Food Prices Fall, But Not In Israel

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Five years after Israel’s Cottage Cheese Protest, when thousands protested against the high cost of Israel’s basic food products, MK Uri Maklev called for an urgent meeting in the Knesset plenum and demonstrated that things haven’t got better since.

“Sadly, despite all the protests and efforts, food prices have not become less,” Maklev said. “What was not done to reduce the cost of living? Regulatory barriers were removed, import quotas were increased, there were food industry reforms, taxes and tariffs were reduced, war was declared against monopolies and more. These made nice headlines, but in practice, at the grocery store, they do not reflect what’s going on.”

Maklev explained that International Monetary Fund indices indicate that on average, since the social protest five years ago, world commodity prices fell by an average of 18.9% percent. But this is not reflected in Israel’s high food prices.

“Food prices were kept from rising not because of public and government struggles, but because world prices of raw products are declining,” he said. “Realistically speaking, prices have not fallen and they have even increased.”

“Israel is one of the most expensive countries in the OECD (Organisation for Economic Co-operation and Development), not only because of high housing prices but also because of the cost of food,” he said. “Worldwide, products are tens of percents cheaper than in Israel.”

Maklev noted that although Israeli food prices only increased by 2.3% in the past five years, the profits of companies and retail chains increased by much more.

“The profit margins in company and retail chain reports did not fall from heaven but came from the public,” he said. “If so much effort was made to regulate prices, how come consumer prices have not dropped and retail chains rake in so much more?”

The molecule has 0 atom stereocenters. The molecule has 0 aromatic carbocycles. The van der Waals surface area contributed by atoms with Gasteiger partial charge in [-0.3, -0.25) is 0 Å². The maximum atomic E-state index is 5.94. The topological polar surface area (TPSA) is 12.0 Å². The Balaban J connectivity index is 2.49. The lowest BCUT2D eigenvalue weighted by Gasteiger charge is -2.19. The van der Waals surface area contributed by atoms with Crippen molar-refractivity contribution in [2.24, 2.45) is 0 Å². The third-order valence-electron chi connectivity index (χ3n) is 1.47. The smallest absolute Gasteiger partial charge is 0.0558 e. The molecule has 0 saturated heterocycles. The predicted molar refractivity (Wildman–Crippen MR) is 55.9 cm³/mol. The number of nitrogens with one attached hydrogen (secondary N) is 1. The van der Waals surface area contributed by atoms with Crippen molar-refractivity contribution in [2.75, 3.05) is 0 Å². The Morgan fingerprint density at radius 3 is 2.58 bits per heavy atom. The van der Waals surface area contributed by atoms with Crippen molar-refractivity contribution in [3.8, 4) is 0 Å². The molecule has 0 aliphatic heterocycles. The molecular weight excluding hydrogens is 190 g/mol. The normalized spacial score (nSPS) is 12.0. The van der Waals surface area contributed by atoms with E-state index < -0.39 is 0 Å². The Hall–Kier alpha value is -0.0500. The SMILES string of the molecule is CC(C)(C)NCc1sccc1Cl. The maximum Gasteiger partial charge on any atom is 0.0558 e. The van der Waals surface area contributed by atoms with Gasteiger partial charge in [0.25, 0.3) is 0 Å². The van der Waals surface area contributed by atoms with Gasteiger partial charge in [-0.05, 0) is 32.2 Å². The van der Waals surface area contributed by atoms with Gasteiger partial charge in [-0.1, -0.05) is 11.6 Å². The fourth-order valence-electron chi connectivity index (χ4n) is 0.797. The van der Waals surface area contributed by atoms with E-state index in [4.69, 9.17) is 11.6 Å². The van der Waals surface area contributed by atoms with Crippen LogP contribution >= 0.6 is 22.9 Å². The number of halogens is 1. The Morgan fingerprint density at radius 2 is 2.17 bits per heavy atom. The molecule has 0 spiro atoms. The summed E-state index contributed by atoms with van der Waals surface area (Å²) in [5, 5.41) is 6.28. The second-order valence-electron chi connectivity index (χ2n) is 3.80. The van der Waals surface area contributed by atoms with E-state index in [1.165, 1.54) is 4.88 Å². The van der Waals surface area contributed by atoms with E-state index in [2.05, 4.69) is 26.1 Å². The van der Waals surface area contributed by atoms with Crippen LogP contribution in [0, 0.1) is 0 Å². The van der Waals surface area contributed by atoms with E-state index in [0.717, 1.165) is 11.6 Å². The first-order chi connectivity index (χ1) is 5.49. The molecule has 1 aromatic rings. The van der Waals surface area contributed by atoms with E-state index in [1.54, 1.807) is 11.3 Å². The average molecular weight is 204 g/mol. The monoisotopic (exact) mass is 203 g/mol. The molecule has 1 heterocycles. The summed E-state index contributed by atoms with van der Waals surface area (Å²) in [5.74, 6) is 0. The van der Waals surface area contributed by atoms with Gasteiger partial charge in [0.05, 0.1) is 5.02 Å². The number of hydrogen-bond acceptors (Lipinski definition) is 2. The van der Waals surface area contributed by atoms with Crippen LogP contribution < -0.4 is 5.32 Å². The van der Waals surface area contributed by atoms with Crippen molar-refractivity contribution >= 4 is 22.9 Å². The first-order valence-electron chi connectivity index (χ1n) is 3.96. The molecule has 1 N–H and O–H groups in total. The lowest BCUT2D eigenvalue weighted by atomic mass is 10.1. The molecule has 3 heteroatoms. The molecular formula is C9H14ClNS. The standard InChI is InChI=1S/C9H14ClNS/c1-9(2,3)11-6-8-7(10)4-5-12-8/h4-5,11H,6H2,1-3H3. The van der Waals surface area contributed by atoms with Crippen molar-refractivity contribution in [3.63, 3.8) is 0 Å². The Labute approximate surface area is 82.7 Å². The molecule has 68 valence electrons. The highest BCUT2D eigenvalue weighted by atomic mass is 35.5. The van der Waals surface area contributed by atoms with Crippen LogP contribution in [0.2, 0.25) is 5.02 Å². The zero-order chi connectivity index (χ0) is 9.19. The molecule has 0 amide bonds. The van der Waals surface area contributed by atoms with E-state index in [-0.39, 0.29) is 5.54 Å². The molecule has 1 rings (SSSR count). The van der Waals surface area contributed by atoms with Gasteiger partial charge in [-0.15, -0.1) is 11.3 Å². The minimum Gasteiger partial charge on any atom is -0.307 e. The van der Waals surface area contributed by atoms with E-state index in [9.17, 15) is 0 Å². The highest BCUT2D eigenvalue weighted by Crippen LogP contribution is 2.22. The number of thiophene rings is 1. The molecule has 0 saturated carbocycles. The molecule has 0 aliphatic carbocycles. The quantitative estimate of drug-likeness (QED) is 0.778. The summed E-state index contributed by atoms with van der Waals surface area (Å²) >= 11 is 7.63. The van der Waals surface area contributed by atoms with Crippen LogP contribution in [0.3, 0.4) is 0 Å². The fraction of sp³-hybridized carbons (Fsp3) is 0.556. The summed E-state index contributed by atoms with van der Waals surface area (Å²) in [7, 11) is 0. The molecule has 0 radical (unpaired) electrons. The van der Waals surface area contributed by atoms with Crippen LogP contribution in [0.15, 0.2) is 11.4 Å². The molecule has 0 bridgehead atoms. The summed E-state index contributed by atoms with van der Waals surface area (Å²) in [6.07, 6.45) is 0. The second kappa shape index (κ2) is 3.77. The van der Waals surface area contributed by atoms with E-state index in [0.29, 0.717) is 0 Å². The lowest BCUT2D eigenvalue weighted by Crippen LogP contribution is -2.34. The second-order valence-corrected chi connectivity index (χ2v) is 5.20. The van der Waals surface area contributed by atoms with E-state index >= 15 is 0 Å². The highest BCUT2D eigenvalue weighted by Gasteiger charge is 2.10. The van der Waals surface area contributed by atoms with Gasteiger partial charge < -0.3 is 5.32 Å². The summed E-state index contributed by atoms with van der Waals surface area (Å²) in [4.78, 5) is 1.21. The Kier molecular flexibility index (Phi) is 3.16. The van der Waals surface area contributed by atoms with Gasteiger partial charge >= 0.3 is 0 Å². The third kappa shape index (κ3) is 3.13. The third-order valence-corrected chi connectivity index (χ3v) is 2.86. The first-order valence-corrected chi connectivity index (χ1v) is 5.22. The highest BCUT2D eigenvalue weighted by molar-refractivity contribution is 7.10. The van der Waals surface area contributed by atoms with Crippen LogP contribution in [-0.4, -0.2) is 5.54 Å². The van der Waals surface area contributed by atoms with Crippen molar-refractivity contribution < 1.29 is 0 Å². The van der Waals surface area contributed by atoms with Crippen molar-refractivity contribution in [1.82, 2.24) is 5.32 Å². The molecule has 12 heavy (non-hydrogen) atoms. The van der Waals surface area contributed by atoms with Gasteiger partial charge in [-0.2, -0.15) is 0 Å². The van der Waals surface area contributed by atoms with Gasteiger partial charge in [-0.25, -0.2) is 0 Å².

Much more needs to be done, he insisted. For example, he said, he had submitted a bill that would require retailers to mark the price they paid for fruit and vegetables alongside the price they charged customers in order to apprise customers of their profit margins.

“Such transparency would lead to chains reducing disproportionate profit margins and lowering the cost to the consumer,” he said.

In response to Maklev’s plaint, Minister Yariv Levin of Likud spoke glowingly of measures planned for the future.

“An increase in imported food products is due in coming months,” he said. “At present, the Finance, Health and Finance Ministries are working to formulate regulations regarding this and to reduce prices. The Israeli food market is characterized by a high level of concentration [of business in the hands of three or four players, leading to a dearth of competition]. Measures taken by the government are having a positive influence and there is a noticeable decrease in concentration, but we still are in the midst of work whose influence will be felt in the future.”

That future may be a long time coming.

David Steger – Matzav.com Israel

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